“What’s at stake is big here: minors benefit from a much bigger protection,” Ambre Schulz told me last week. Schulz works at Passerell, an organisation that gives legal help to refugees and migrants in Luxembourg, including Yosi.

Shortly after my visit, Yosi was moved back to another detention centre, a crushing blow in the country he hoped to make his home. He may be deported back to Italy, where he was first fingerprinted. He’s hoping his case can be reconsidered.

Yosi’s age isn’t the only part of his story that has been questioned. He’s realising most Europeans have no idea of the gross human rights abuses being used to solidify EU borders. After he was taken to hospital in Luxembourg with an ankle injury, from playing football, he told one of the medical staff he has a problem remembering instructions because of the trauma in his past.

He spoke of detention centres in Libya, of torture and violence. He said she didn’t believe him. “She was confused,” he said. “She said like [/laughing/], is it a movie?”


PFDJ Militia in Norway Exposed

Saturday, 07 September 2019 10:30 Written by

September 7, 2019 News

Source: 9 hours ago Pencil http://awate.com/?p=468380">3


In recent years, the number of Eritrean refugees and asylum seekers in Europe has increased drastically.

Most of them claim to have escaped from the harsh indefinite military service imposed on them by the, “Peoples’ Front for Democracy and Justice” (PFDJ), the Eritrean ruling party.

The unelected PFDJ government has been in power since 1991; it is the only political party allowed to operate in Eritrea. The PFDJ is intolerant of any dissent to the extent that it has imprisoned veterans of the struggle and senior government officials due to their dissenting views. However, the imprisoned were never charged with any offense, and together with hundreds of others, most have been in jail for decades.

Out of the tens of thousands of refugees and asylees in the Diaspora, Norway hosts about 23,000 Eritreans. A considerable number among them are recent arrivals from Eritrea and have applied for asylum claiming to have fled from the oppressive military service in Eritrea.

On August 3, 2019, many of the recent arrivals who claimed to have fled rejecting the forceful service at Sawa military camp, were at the Bryn Eventhallen in Oslo to celebrate the 25th anniversary of the same Sawa military camp they fled from. Yemane Gebreab, a senior official of the PFDJ, whose official title blurs from presidential advisor, to the chief of the PFDJ’s diaspora youth organization, to shadowing Osman Saleh, the foreign minister, flew in from Eritrea to attend the Eventhallen celebration.

Many Eritrean exiles, particularly Eritrean Norwegians were furious about the ungratefulness of the refugees to Norway that accepted them with open hands and compassion.

As if confirming their claims were lies, many staged a show, at the Eventhallen, clad in military fatigue and PFDJ paraphernalia. The event was spiced with marching band music and lots of flags. And together with the guest of honor, Yemane Gebreab, they danced off the night promoting militarism thousands of miles away from the place where they claimed they fled from to avoid the indefinite military service.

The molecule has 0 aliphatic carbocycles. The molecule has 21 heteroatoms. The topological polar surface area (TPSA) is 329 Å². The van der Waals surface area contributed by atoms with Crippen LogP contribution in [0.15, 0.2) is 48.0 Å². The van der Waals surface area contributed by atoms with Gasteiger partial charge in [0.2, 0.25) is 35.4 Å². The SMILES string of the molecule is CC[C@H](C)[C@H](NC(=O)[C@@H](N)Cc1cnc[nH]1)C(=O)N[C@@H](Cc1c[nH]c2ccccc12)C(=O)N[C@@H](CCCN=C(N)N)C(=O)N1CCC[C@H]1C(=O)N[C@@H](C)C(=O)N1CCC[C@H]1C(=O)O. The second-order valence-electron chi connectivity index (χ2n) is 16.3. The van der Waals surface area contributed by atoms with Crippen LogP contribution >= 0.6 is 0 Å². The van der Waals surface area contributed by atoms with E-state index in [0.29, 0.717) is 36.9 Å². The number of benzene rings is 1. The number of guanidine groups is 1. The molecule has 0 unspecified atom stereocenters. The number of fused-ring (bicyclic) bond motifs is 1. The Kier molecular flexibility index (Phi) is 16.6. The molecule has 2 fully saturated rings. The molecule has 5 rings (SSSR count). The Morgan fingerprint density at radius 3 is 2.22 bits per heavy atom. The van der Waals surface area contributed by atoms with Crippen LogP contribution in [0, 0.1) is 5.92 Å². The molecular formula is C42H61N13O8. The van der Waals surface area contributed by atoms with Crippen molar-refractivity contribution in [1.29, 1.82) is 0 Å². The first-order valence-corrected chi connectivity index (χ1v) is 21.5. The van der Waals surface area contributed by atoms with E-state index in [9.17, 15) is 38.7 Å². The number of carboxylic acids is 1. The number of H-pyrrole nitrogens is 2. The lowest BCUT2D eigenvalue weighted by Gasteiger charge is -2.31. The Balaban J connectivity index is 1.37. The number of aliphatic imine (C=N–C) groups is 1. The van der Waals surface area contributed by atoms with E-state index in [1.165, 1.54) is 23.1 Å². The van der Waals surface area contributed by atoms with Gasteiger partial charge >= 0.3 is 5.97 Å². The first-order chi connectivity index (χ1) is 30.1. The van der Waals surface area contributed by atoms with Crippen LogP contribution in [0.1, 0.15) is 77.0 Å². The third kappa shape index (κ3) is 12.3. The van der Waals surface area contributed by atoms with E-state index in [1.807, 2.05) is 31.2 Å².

The event raised many eyebrows after Norwegian media reported it, and it triggered a debate between Norwegian parties, mainly by those who want to curb immigration.

A source told awate.com the Norwegian Justice Minister has instructed the UDI (immigration department) to investigate the cases of those who have been granted asylum on false pretensions.

It’s likely the UDI will investigate people who pays the 2% tax to the PFDJ regime, those who travel to Eritrea on green passport in violation of the 1951 UN Convention of providing travel document to refugees, and those who promote the regime they claimed to have fled from.

Professor Kjetil Tronvoll,  a well-respected Norwegian scholar, was quoted by Sputniknews.com as saying: “It’s paradoxical… some people celebrate the regime, because they are regime supporters, even though they have been granted asylum on the grounds of fleeing the regime.”

The Norwegian Justice Ministry is likely to investigate  and revise the applications. Thus, the residence permits of many who were admitted to Norway on false claims could be revoked. Norway though a welcoming and tolerant country, it is very strict on falsification of immigration claims. It’s known to have expelled several longtime residents and achievers because they had made false claims in the past.

Eritrean Norwegian activists are determined to cooperate with the authorities to help identify falsifiers in order to protect innocent immigrants from being wrongly affected by any decision.

Since the last few weeks, suspected falsifiers are overwhelmed by anxiety because they never considered the possibility that authorities could pursue them seriously in the future for any false claim.

In addition to the falsifying, and in total disregard to the conditions of their acceptance as asylees, many of them travel back to Eritrea with Green Norwegian passports, and report on the activities of dissenters. They also harass and intimidate anti-PFDJ elements in the diaspora.

Green Norwegian passports are given to non-naturalized immigrants while holders of red Norwegian passports are full citizens.

Though shooting of photos and videos was not allowed at the August 3 event, many clips were leaked and found their way to social media platforms. Since the last few days, those whose pictures appeared are frantically trying to pull off the images from social media platforms without much success.

A longtime citizen of Norway wondered, “how can one leave his country because of the oppression of the regime and then celebrate it with pride!”